Conclusion: Prescription of anticoagulation is quite variable in patients admitted to ICU for Covid-19 associated ARDS. Anticoagulation dosing strategy has no significant effect on 28-day survival, LOSICU, the occurrence of DVT, PE, or bleeding.
Data on anticoagulation in Covid-19 positive patients is evolving. The results of the studies are variable, so is the clinical practice. Skeptical physicians used thromboprophylaxis dose. Other physicians use markers (D-Dimer level) as a guide to change the anticoagulation dose. Firm believers use therapeutic dose anticoagulation recommended to treat deep venous thrombosis (DVT) or pulmonary embolism (PE); Enoxaparin 1 mg/kg subcutaneous every 12 h. The results of different strategies on clinical outcomes are not known. We aim to determine anticoagulation practice patterns. We aim to evaluate the impact of varying anticoagulation patterns on clinical outcomes (28-day survival, LOSICU, DVT, and PE) and bleeding complications.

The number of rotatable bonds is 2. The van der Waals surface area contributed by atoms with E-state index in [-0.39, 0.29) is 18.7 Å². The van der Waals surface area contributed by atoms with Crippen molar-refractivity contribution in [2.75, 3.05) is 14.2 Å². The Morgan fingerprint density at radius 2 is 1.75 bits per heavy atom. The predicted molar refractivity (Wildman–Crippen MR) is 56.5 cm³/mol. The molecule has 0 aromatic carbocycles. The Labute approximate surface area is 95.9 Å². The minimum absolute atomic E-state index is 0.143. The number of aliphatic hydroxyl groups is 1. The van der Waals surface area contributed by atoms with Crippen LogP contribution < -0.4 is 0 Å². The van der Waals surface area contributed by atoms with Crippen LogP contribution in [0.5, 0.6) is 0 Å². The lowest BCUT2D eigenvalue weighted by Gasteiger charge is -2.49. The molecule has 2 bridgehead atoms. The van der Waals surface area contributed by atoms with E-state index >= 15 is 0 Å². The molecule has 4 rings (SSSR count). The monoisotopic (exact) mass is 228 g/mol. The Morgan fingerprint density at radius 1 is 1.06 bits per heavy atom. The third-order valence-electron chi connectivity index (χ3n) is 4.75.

We included all patients with confirmed Covid-19 infection admitted to the ICU of Dubai hospital, retrospectively. We excluded patients with age <18 years and patients treated with extracorporeal membrane oxygenation therapy (ECMO). ECMO requires closely monitored larger dose anticoagulation for ECMO circuit patency. The primary variable of interest was anticoagulation. Daily doses of anticoagulant medication for each patient were recorded for all days of ICU stay. We assigned patients to one of the four groups (fixed-dose, increasing amount, decreasing dose, multiple changes in quantities). Primary clinical outcomes were 28-day survival, LOSICU, and DVT, PE, and bleeding. The secondary aim was to observe if d-Dimer levels have any impact on anticoagulant dosing. We also recorded confounding factors that may affect clinical outcomes. Demographics: age, gender, body mass index (BMI), nationality, clinical parameters, swab positivity for viral DNA, number of swabs, days to turn swab test negative, days of symptoms, presence of symptoms, cough, fever, dyspnea, gastric complaints. We also recorded diabetes, hypertension, coronary disease, renal failure, and outpatient dialysis. We recorded inpatient clinical data, including vital signs; fever, tachycardia, Blood Pressure, hypoxia, use of oxygen l/m, mechanical ventilation, vasopressors, or inpatient dialysis. Laboratory parameters: markers of inflammation (CRP, Ferritin, procalcitonin), hematologic indices (WBC, platelets count), chemistries (electrolytes), and organism culture studies, including blood cultures bacteremia, were also recorded since secondary bacterial infection with bacteria impact the clinical outcome. Anticovid-19 medication therapies; chloroquine, antivirals, and Steroids were also recorded as they may be significant confounding factors. We calculated APACHE 2 scores within 24 h of admission to the ICU to assess illness severity.